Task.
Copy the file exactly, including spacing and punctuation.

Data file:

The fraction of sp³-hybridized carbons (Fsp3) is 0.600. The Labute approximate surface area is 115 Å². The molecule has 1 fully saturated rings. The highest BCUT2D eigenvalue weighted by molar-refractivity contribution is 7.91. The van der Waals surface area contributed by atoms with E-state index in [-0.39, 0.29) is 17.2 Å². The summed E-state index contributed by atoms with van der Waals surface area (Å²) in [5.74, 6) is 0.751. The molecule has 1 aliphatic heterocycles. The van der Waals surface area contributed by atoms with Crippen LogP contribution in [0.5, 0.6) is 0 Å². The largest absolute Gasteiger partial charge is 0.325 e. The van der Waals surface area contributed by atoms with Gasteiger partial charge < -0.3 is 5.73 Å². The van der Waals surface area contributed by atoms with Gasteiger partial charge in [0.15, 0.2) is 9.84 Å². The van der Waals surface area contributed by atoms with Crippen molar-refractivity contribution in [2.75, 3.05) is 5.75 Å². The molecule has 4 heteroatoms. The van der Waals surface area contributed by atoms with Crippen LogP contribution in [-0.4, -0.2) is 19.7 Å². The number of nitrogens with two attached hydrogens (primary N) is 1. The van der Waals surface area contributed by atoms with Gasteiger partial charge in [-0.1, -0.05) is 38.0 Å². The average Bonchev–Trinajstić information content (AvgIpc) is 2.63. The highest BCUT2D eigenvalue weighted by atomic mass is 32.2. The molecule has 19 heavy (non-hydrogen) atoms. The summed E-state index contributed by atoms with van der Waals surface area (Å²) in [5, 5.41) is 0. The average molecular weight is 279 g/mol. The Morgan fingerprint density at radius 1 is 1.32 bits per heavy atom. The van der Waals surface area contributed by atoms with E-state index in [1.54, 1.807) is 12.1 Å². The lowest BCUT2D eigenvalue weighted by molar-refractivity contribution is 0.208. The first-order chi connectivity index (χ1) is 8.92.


The fraction of sp³-hybridized carbons (Fsp3) is 0.600. The Labute approximate surface area is 115 Å². The molecule has 1 fully saturated rings. The highest BCUT2D eigenvalue weighted by molar-refractivity contribution is 7.91. The van der Waals surface area contributed by atoms with E-state index in [-0.39, 0.29) is 17.2 Å². The summed E-state index contributed by atoms with van der Waals surface area (Å²) in [5.74, 6) is 0.751. The molecule has 1 aliphatic heterocycles. The van der Waals surface area contributed by atoms with Crippen LogP contribution in [0.5, 0.6) is 0 Å². The largest absolute Gasteiger partial charge is 0.325 e. The van der Waals surface area contributed by atoms with Gasteiger partial charge < -0.3 is 5.73 Å². The van der Waals surface area contributed by atoms with Gasteiger partial charge in [0.15, 0.2) is 9.84 Å². The van der Waals surface area contributed by atoms with Crippen molar-refractivity contribution in [2.75, 3.05) is 5.75 Å². The molecule has 4 heteroatoms. The van der Waals surface area contributed by atoms with Crippen LogP contribution in [-0.4, -0.2) is 19.7 Å². The number of nitrogens with two attached hydrogens (primary N) is 1. The van der Waals surface area contributed by atoms with Gasteiger partial charge in [-0.1, -0.05) is 38.0 Å². The average Bonchev–Trinajstić information content (AvgIpc) is 2.63. The highest BCUT2D eigenvalue weighted by atomic mass is 32.2. The molecule has 19 heavy (non-hydrogen) atoms. The summed E-state index contributed by atoms with van der Waals surface area (Å²) in [5, 5.41) is 0. The average molecular weight is 279 g/mol. The Morgan fingerprint density at radius 1 is 1.32 bits per heavy atom. The van der Waals surface area contributed by atoms with E-state index in [1.54, 1.807) is 12.1 Å². The lowest BCUT2D eigenvalue weighted by molar-refractivity contribution is 0.208. The first-order chi connectivity index (χ1) is 8.92.